Ani (ahh-nee, as she explains many times) is working through her check list for the perfect life. The cosmopolitan job, the dreamboat man, the expensive flat in Manhattan, the designer clothes, the blue-blood life… Check, check, check. But of course, there’s more to Ani than what meets the eye. She’s hiding her true self behind it all, putting on a show so that TifAni FaNelli would forever be buried in the past. I expected this much at the beginning, that the main character was putting on a charade, but the plot thickened and I got a better understanding of why.

Flashback to her freshman year of high school, where fourteen year old TifAni is transferred to an elite prep school, Bradley. Determined to make a fresh start after being cast out of her last school, she starts to work her way into the popular crowd. Predictably, the popular crowd isn’t easy to get into and trouble ensues once TifAni joins them. Enter plot twist number one, where young TifAni has too much to drink and the popular boys take advantage of her and gang rape her. It’s a serious and terrible twist, but the author made it easy enough to guess that these boys weren’t trustworthy, and therefore were going to do something awful to TifAni. However, following the aftermath of this looms unpredictable plot twist number two, and there’s no way I’m going to spoil that shocker for you.

As present time Ani flashes from her current life to her past life, she reveals the difficulty she’s had moving on past her tragic youth. Knoll, the young author, did an excellent job creating this complex character, despite some stereotyping. My only other demerits are that there were some unclear jumps between past and present in between paragraphs, and the ending left me feeling deflated. It almost felt like Knoll put the ending out of order, that it should have gone before the climax of the plot. But it did leave the reader wondering, “Will Ani ever get her happy ending?”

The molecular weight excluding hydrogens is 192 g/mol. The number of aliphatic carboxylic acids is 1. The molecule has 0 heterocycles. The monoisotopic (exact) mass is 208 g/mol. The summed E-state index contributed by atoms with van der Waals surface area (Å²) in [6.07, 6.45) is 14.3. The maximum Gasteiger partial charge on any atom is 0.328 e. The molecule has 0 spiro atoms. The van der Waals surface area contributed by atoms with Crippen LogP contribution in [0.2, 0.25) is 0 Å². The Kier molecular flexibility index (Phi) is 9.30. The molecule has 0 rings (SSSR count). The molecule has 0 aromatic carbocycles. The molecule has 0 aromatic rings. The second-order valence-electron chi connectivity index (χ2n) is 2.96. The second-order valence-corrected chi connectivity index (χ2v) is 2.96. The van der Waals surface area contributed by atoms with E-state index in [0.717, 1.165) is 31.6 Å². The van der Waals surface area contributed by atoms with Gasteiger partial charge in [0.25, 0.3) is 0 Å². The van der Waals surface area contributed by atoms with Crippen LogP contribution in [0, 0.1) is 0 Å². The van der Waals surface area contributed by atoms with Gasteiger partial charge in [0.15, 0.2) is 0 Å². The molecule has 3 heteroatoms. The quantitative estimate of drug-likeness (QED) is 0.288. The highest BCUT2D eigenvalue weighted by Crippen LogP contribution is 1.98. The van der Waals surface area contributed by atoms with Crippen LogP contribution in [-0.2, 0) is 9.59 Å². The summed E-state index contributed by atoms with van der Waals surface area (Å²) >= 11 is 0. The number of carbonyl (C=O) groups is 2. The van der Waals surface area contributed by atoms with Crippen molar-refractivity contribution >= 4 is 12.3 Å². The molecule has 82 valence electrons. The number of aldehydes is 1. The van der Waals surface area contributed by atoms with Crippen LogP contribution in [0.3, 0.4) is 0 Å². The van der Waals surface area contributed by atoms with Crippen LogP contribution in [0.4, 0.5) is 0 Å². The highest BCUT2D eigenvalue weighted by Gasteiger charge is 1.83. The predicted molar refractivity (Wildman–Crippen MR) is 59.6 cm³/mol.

I would definitely recommend “Luckiest Girl Alive” if you were looking for a gripping read, one where you can get lost in the story. I don’t think I would reread, but knowing that this is Knoll’s first novel, I’d be very interested in seeing what she comes up with next.

Anne Frank: The Diary of a Young Girl

I remember the first time I read this. I was in 4th or 5th grade at the time, and though I was a pretty mature-minded tween, the diary of Anne Frank was just another book that I couldn’t put down. I didn’t correlate the fact that the words in my hands, though edited, were the words of an actual human being. A human being who happened to be going through the worst imaginable circumstance. To my tween self, I was relating to the average diary-writing, family squabbling, worrying teen on the pages. More than 10 years later, I happened to be watching a BBC broadcast about the Annex that Anne Frank made so famous, and there was an interviewer asking people why they decided to take the tour. Most said it was for the history, but others has family stories similar to Anne’s, and came to, in a way, pay their respects to Anne for telling her story. This motivated me to seek out Anne Frank’s diary again.